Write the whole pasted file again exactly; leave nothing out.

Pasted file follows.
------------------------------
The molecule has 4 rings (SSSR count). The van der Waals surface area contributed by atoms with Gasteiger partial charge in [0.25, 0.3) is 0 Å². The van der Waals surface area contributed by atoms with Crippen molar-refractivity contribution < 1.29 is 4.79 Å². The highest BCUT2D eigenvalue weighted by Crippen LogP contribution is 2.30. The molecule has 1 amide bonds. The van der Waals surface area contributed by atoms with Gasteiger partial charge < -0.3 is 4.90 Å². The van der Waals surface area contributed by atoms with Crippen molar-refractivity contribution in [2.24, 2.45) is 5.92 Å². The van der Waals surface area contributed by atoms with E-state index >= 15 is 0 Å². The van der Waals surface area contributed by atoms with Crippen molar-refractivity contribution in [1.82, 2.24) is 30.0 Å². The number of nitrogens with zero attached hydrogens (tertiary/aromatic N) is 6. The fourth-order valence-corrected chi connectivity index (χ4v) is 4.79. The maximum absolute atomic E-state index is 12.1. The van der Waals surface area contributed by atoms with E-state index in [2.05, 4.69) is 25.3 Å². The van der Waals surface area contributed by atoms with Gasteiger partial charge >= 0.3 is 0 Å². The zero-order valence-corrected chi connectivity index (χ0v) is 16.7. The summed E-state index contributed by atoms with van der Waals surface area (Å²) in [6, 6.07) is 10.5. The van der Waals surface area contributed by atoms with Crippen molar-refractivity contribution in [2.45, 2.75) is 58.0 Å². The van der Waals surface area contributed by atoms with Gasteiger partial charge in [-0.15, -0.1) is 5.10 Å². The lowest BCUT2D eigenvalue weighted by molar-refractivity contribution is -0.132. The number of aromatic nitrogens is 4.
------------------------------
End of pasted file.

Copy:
The molecule has 4 rings (SSSR count). The van der Waals surface area contributed by atoms with Gasteiger partial charge in [0.25, 0.3) is 0 Å². The van der Waals surface area contributed by atoms with Crippen molar-refractivity contribution < 1.29 is 4.79 Å². The highest BCUT2D eigenvalue weighted by Crippen LogP contribution is 2.30. The molecule has 1 amide bonds. The van der Waals surface area contributed by atoms with Gasteiger partial charge < -0.3 is 4.90 Å². The van der Waals surface area contributed by atoms with Crippen molar-refractivity contribution in [2.24, 2.45) is 5.92 Å². The van der Waals surface area contributed by atoms with E-state index >= 15 is 0 Å². The van der Waals surface area contributed by atoms with Crippen molar-refractivity contribution in [1.82, 2.24) is 30.0 Å². The number of nitrogens with zero attached hydrogens (tertiary/aromatic N) is 6. The fourth-order valence-corrected chi connectivity index (χ4v) is 4.79. The maximum absolute atomic E-state index is 12.1. The van der Waals surface area contributed by atoms with E-state index in [2.05, 4.69) is 25.3 Å². The van der Waals surface area contributed by atoms with Gasteiger partial charge >= 0.3 is 0 Å². The zero-order valence-corrected chi connectivity index (χ0v) is 16.7. The summed E-state index contributed by atoms with van der Waals surface area (Å²) in [6, 6.07) is 10.5. The van der Waals surface area contributed by atoms with Crippen molar-refractivity contribution in [2.45, 2.75) is 58.0 Å². The van der Waals surface area contributed by atoms with Gasteiger partial charge in [-0.15, -0.1) is 5.10 Å². The lowest BCUT2D eigenvalue weighted by molar-refractivity contribution is -0.132. The number of aromatic nitrogens is 4.